So You Think You Know Italy

More than 50 million people visit Italy each year, making it one of the world’s most popular tourist destinations, so you may think you know all about it. But did you know these interesting facts?

 

It is believed that Italy has more masterpieces per square mile than any other country.

There’s more to pasta than spaghetti and penne – in Italy today there are more than 500 different types to choose from.

A local winery in the commune of Caldari di Ortona in the Abruzzo region has set up a fountain that dispenses red wine 24/7. What’s more, it’s free!

The first violins were made in Italy in the 1500s, possibly in Cremona. This was to become the home of Antonio Stradivari, the world’s most famous violin-maker.

Italy plays host to two independent states – San Marino and the Vatican City, which is the world’s smallest country, measuring just 0.2 square miles. The official language there is still Latin.

Without Italy there would be no Parmesan, or quite a few other cheeses actually. Gorgonzola, mozzarella, provolone, ricotta – all were first created here.

In 2008 experts proposed insulating Michelangelo’s iconic statue of David, which was thought to be at risk of cracking due to vibrations from traffic and tourist footfall.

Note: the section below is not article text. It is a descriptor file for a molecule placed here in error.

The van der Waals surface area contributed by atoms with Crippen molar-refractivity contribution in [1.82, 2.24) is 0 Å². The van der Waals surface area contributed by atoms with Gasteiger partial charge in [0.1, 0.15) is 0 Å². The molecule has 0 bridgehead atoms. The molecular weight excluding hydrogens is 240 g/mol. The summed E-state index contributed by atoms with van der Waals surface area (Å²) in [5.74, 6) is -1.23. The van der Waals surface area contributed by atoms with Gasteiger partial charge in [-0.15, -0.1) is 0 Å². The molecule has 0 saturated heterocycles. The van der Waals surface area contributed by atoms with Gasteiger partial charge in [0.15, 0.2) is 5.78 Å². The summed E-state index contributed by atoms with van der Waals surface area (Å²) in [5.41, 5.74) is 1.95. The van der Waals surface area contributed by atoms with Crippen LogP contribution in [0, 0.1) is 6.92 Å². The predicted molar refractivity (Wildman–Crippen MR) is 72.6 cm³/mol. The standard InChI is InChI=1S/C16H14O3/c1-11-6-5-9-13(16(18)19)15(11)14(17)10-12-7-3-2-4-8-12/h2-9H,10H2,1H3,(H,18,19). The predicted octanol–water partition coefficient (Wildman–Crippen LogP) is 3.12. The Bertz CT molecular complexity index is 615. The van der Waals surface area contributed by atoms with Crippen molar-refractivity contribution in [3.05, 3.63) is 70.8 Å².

There are more volcanoes in Italy than any other European country, with Sicily’s Mount Etna the largest. Europe’s highest mountain is also in Italy, Mont Blanc, in the Alps.

Although it began to lean shortly after construction in 1173, the Leaning Tower of Pisa has been declared stable for at least another 200 years.

Opera was born in Italy, with the first, ‘Daphne’, performed at the end of the 16th century.

The depth of Lake Como – it is more than 425 metres deep – is the reason for its remarkably blue water, making it one of Italy’s most picturesque destinations.

Fabriano’s paper mill began making fine arts paper back in the 12th century and legend has it that Michelangelo himself praised its products!

 

A man who has not been to Italy, is always conscious of an inferiority, from his not having seen what it is expected a man should see.

Samuel Johnson